You are correct about AI which includes ML which includes DL. NN can indeed be included in ML, be it inside or outside of the DL context. An example for the latter is when neuronal nets are used in simple task based learning (e.g. recognize car number plates in pictures). Data mining is somewhat broader than your definition, because it's not only ...


6

Min-Max search (with or without ABP) is not supposed to "build the complete search tree" in memory. It is usually implemented as Depth First Search tree traversal, which traverses the complete search tree, but does not store it completely. In fact, at each point in time, there is only one node per level required in memory, so the memory usage is actually ...


5

If you are allowed to remember past data, A* is indeed your best bet. I used it on Google's Ant AI challenge, which only has a small radius of view. The main difference with a limited field of view is you do a lot more walking around just to explore, but that's unavoidable. A* will give you a pretty good list of where to explore, without having to visit ...


5

It's the same as it is in Algebra. An identity map or identity function gives out exactly what it got. When they say: h(xl) = xl They mean h is an identity mapping / function. If you give it xl it will give you back xl. h might be something else but once they say it's h(xl) = xl then it's an identity map / function. I don't see anything here to ...


5

To my knowledge, most chess programs written to date are focused on taking advantage of the computer's calculating powers (aka brute force method). My program will be different in that the focus is going to be on emulating human thinking (in this case my own way of thinking which is actually highly organized). There are quite a lot of possible chess games (...


4

You could also try BerkeleyX AI course that is available on edX. More info here: CS188.1x Artificial Intelligence I haven't taken this particular one, but the quality of presentation is generally very good. If you go through the archived course that already ended, you can just study at your own pace. However, if you register for the upcoming one you may ...


4

Sure, we do this all the time (for extremely limited subsets of problems). It is fairly trivial to imagine taking another step or two and tying something like Siri into the input of these code generators (or something like Wolfram Alpha) which in turn writes code and solves your problem. I would expect that something already exists somewhere to do the most ...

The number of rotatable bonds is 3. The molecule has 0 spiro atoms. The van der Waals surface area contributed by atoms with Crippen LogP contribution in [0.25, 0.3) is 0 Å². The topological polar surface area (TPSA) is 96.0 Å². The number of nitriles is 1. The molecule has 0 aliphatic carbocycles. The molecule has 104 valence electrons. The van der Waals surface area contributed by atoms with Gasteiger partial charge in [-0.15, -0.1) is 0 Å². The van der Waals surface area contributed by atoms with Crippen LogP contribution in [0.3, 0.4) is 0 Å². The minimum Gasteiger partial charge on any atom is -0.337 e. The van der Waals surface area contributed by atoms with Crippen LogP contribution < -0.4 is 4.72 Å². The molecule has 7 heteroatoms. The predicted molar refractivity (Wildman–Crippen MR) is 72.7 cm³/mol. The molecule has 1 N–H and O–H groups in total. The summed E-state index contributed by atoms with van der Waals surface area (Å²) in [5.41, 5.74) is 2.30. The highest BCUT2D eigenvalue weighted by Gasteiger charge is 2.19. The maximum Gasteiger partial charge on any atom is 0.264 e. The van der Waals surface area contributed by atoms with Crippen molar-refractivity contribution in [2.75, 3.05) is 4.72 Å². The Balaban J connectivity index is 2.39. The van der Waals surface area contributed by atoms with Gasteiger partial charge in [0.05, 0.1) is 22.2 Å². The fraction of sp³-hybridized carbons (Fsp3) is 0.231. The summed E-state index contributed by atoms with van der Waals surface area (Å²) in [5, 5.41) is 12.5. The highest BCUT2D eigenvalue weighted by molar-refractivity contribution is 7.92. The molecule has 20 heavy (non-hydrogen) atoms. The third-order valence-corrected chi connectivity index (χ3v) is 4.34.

4

You are building a handcrafted AI Agent, often called an Intelligent Agent (IA); its 'environment' is the game, its 'sensors' are programmatic functions that gather input, its 'actuators' are also functions that output the keyboard/controls the game processes as input. To the best of my knowledge, if you are writing a handcrafted AI, a state-machine (SM) is ...


4

There are many approaches you can try: weaken the evaluation function break the eval up into two components: the first component is the standard score, the second component is a random value. Then you can use a skill parameter to weight how each component contributes to the final score for games with different pieces, change randomly the value of the ...


4

This is a good candidate for Differential Evolution. DE is a very simple (but powerful) population based, stochastic function minimizer/maximizer. A key point for integrating DE in your scheme is the fitness function: double fitness(Agent_k) fit = 0 repeat M times randomly extract an individual Agent_i (i <> k) switch (result of ...


4

You have good start. Each AI needs to be able to figure out "value" of current board. But it is often not enough. This is because calculating good "value" heuristic might be complicated and often current state of the board won't give you full idea about possible future developments. This is where algorithms that try to predict future exist. In your case, ...


4

You're building a training set. This is used to teach the AI what you want. The important thing is to be careful that the set doesn't contain false tells like a red and white checkered table cloth every time it's a pasta dish. We all generalize of course but when humans build training data it's amazingly easy to tip your hand without meaning to. Why ...


4

I would try to keep the TicTacToeGame completely UI agnostic. No observer, no publisher-subscriber inside that class. Only "business logic" (or call it "game-logic") inside that class, no mixed responsibilities which could lead to the complexity you scetched in your question. Instead, you could implement the turn-logic by utilizing your own event queue. I ...


3

Compilers cannot divine your intent, that's why. Have you ever gotten some obscure error like Cannot infer the type of x only to find out you were missing a semicolon or comma? That's because the compiler doesn't have something it needs (a critical token), but it doesn't know why. If it can't figure that out, how's it supposed to figure out that you ...